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“Have you ever remembered, then, that since the spiritual nature of the soul is invoked as the principal earnest of its separate and immortal existence, we should either concede some such independent vitality to that intricate assemblage of immateriate faculties which constitute what we, in our ephemeral pride, call the instinct of animals; or else, we must resign ourselves to some such futurity as we attribute--" - "Enough, enough, Edward,” cried his cousin. “I had well guessed what the conclusion was to be, and am sorry that I listened even so far.”

“What, Saint Cecilia ! are you a doctor in Israel and will not dare to look that truth in the face, which is inscribed in each phrase of Nature's ever open volume.”

“I have not feared more than yourself, Edward, to read in that volume, though I am not a doctor in Israel, and the lesson which it has taught me is far different from that which I am afraid you have learned, not there but elsewhere. I have seen, not in every phrase, but at every line, at every word, the evidences of that Great Being, inscrutable in his nature, still more inscrutable to us in his designs, yet whose

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presence the arch-priest of your faith, if you have one, has pronounced it absolutely necessary to imagine in the order of nature, were it not so distinctly revealed.”

“Well, but Cécile, if Voltaire is your authority, you should abide by his conclusions upon other points as well as that one. When such as he have averred, that they hesitate in attributing to our destiny so immeasurable a superiority over that of those countless and also highly gifted living creatures who sport for an hour with us on the face of the creation, and then are seen no more— perhaps we might pause likewise."

“But I cannot, I will not pause,” cried the ardent Cécile, “when a thousand voices within me and around me are urging me onward to a far different conviction. I love and admire, as much as you can, the exterior marvels of the creation, and more particularly those humbler children of nature, so many of whom are destined to be our cherished companions and followers here below: I could not for a moment entertain the fearful delusion that my responsibility and my vocation are no other than theirs. I see the presence of an all-creating, all-regulating God, attested, as it is required, by each obedient detail of the universal mechanism; but it is my heart that proclaims my communion with Him-that heart which, as a greater than Voltaire has said, has its own reasons, which reason cannot fathom, and which, believe me, Edward, she cannot overthrow.”

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“Are you quite sure though, Cécile, that your friend Pascal is a much greater believer than I am ?”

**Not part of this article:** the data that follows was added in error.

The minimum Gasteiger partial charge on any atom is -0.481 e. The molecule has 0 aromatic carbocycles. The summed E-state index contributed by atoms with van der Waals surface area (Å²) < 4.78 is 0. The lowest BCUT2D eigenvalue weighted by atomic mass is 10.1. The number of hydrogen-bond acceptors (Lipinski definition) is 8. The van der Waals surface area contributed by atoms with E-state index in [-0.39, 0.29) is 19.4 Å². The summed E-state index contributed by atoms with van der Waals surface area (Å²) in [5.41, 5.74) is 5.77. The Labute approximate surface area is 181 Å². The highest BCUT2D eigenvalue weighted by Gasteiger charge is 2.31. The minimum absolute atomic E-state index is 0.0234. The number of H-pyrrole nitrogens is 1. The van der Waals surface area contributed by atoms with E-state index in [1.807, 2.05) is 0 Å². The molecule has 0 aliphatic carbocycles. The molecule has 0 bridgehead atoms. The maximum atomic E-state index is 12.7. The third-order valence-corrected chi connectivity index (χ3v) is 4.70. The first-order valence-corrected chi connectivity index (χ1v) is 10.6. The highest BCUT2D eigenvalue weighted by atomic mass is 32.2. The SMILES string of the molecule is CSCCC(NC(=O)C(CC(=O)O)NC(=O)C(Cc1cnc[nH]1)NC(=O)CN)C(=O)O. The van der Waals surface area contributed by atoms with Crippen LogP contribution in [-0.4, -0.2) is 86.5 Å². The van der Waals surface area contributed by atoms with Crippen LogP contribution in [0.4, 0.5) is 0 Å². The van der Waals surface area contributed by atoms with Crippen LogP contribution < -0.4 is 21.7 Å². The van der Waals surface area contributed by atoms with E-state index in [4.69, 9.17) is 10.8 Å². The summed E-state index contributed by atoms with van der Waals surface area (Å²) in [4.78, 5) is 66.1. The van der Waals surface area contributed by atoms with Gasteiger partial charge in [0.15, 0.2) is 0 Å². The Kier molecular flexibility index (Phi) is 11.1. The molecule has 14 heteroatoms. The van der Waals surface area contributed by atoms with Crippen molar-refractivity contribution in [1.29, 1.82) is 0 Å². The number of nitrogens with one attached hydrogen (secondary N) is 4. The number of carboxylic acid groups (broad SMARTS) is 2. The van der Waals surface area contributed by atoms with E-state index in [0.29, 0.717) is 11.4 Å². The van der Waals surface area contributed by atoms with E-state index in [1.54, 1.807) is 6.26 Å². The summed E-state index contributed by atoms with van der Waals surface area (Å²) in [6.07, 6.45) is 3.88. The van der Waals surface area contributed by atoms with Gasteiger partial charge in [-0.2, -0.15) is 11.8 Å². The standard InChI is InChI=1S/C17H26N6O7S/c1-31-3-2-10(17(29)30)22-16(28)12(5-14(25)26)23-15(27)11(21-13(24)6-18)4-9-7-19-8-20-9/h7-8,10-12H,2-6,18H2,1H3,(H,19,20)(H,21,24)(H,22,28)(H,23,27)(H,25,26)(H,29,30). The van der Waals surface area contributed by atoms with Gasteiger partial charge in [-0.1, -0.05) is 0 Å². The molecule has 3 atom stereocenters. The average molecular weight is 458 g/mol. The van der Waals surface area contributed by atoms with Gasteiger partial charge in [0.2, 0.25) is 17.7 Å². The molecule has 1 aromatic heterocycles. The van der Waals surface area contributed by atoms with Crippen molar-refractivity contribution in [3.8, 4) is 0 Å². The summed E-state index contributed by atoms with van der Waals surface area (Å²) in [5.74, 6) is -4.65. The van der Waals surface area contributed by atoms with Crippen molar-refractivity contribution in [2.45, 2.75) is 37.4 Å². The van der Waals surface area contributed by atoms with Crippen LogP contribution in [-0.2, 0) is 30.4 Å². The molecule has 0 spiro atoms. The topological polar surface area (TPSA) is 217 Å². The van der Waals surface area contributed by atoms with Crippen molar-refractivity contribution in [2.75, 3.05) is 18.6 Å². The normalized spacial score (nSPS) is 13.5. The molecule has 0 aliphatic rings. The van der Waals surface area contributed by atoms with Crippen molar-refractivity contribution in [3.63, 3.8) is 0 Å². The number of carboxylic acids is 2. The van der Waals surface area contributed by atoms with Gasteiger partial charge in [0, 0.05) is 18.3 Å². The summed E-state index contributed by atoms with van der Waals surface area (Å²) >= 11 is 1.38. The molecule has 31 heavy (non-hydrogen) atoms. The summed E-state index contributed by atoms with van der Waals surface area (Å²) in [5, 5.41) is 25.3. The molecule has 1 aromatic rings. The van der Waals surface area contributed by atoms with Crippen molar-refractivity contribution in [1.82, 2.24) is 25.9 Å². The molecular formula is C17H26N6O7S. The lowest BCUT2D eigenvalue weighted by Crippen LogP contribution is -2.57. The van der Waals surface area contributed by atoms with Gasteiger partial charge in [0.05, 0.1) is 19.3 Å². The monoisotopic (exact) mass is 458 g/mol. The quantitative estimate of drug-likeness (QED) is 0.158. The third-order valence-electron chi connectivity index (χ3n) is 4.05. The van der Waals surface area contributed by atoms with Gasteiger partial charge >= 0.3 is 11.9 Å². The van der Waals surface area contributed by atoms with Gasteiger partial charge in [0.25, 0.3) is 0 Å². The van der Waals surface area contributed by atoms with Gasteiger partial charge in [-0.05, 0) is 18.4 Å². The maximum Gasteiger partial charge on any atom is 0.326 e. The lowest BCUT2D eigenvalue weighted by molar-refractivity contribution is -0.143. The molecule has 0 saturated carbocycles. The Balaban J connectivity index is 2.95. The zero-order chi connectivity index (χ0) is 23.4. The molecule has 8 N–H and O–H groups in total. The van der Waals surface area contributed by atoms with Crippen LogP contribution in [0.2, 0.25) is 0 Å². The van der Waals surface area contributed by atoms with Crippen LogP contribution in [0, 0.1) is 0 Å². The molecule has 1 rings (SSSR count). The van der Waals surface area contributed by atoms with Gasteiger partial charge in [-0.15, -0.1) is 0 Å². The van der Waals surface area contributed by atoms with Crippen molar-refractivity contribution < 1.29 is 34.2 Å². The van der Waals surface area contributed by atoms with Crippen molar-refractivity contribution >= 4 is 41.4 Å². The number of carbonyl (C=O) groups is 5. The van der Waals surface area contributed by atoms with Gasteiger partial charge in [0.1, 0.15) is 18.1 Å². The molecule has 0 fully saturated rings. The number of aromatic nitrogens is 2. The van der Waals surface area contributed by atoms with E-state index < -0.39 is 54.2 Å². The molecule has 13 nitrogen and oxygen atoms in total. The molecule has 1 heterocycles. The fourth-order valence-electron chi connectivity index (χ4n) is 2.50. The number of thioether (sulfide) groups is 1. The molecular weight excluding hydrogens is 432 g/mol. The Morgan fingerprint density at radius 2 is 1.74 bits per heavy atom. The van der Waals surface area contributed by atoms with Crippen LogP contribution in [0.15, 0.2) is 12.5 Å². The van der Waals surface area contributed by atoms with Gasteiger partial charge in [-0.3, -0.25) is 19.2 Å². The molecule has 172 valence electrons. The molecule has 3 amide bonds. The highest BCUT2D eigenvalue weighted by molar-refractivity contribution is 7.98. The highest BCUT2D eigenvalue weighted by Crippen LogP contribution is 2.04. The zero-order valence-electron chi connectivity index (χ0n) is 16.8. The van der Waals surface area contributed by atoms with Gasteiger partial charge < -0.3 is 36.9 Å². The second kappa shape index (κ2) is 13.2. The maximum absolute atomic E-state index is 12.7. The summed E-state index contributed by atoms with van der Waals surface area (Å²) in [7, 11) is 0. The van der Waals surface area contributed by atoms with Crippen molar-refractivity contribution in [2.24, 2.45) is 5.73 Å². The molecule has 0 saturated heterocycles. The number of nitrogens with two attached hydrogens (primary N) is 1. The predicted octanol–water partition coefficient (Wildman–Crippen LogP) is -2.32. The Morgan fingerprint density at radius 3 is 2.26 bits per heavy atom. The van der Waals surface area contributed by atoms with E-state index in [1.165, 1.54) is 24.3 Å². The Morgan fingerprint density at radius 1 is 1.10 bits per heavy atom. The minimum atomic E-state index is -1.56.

“Quite sure, Edward. We know that, in mere mockery, he resigned himself to the guidance of reason until appalled at the still trackless expanse ever opening before her, the wearied and perplexed leader resigned her hopeless task: then he raised his eyes and pointed to the glorious light which was shining above. From that hour, all was clear, all was revealed. Oh! Edward, will that light never shine upon you ?”

" It has, it does, through your eyes, Cécile,” replied he, in a lower and deeper tone.

She resolutely met his ardent glance and said, in a voice of soft but somewhat haughty reproach :

“I did not require, Edward, this crowning proof that such conversations are more perilous

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still than useless. You will not easily, I trust, induce me to resume them again.”

Where was our hero, while this animated dialogue was thus rapidly progressing to its ominous conclusion ? All had reached him saving Edward's last half whispered observation, and not one single word had failed to arrest, we might almost say to entrance, his attention. He had never heard aught like it at the Coventry House Club, though the conversation there has been pronounced to be, upon a general average, decidedly superior to that which prevails at its rival assemblages ; and, on that very account, perhaps, he was strangely led away by the spirit of the discourse. It spoke to a thousand slumbering feelings and faculties, whose voices had cheered and inspired him during many a bright hour, ere the study of all the treasures of the past had been abruptly relinquished, not many years since, for the ardent pursuits of the present. Edward Basinstoke, his school companion of those days, had correctly informed Cécile when he had told her that, though deficient in all the more recent acquirements of a duly finished education, his cousin's mind was gifted far above the ordinary par. Having stated so much, in deference to the truth, we will only add now, for the correct information of our hapless reader, should we be so fortunate as to secure one, that though St. Edmunds took no share in the philosophical discussion above alluded to, Kant himself could scarcely have found a more intelligent or more reverential listener.

On that very evening there was a great dinner party at the hall, comprising, among other neighbours, the whole Thornhill family, and some friends who were on a visit to them. Many of these being naturally ignorant of Cécile's religious persuasion, it was not surprising that they should introduce the leading topic of the day, or that so exciting a subject, when once mooted, should have become the theme of the general discourse. The manifold deceptions of the Church of Rome, and, still more, the inconceivable ignorance, blindness, and superstition of her followers were set forth in terms so glowing as to make it perfectly marvellous that numerous, and, in other respects, enlightened communities should still be enthralled by such gross impostures. Much consolation was afforded, however, by the

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